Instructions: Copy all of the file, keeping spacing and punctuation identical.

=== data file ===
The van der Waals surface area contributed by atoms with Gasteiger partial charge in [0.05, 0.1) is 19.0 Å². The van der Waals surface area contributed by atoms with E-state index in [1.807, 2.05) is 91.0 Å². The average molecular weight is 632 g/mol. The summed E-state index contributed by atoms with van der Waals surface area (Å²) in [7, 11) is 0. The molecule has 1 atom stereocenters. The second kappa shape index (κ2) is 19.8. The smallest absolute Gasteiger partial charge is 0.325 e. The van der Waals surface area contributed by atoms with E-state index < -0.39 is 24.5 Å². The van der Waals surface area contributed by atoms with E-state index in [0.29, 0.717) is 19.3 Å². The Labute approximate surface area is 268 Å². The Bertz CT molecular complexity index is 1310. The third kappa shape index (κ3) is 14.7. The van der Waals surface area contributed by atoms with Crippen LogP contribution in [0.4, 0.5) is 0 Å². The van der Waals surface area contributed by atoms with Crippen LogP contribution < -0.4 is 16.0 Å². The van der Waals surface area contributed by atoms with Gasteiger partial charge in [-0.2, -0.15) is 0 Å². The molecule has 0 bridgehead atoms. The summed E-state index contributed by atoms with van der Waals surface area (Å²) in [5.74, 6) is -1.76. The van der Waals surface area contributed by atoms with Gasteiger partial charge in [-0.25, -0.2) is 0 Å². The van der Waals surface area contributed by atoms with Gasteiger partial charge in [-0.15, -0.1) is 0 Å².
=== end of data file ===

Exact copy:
The van der Waals surface area contributed by atoms with Gasteiger partial charge in [0.05, 0.1) is 19.0 Å². The van der Waals surface area contributed by atoms with E-state index in [1.807, 2.05) is 91.0 Å². The average molecular weight is 632 g/mol. The summed E-state index contributed by atoms with van der Waals surface area (Å²) in [7, 11) is 0. The molecule has 1 atom stereocenters. The second kappa shape index (κ2) is 19.8. The smallest absolute Gasteiger partial charge is 0.325 e. The van der Waals surface area contributed by atoms with E-state index < -0.39 is 24.5 Å². The van der Waals surface area contributed by atoms with E-state index in [0.29, 0.717) is 19.3 Å². The Labute approximate surface area is 268 Å². The Bertz CT molecular complexity index is 1310. The third kappa shape index (κ3) is 14.7. The van der Waals surface area contributed by atoms with Crippen LogP contribution in [0.4, 0.5) is 0 Å². The van der Waals surface area contributed by atoms with Crippen LogP contribution < -0.4 is 16.0 Å². The van der Waals surface area contributed by atoms with Gasteiger partial charge in [-0.2, -0.15) is 0 Å². The molecule has 0 bridgehead atoms. The summed E-state index contributed by atoms with van der Waals surface area (Å²) in [5.74, 6) is -1.76. The van der Waals surface area contributed by atoms with Gasteiger partial charge in [-0.25, -0.2) is 0 Å². The van der Waals surface area contributed by atoms with Gasteiger partial charge in [-0.15, -0.1) is 0 Å².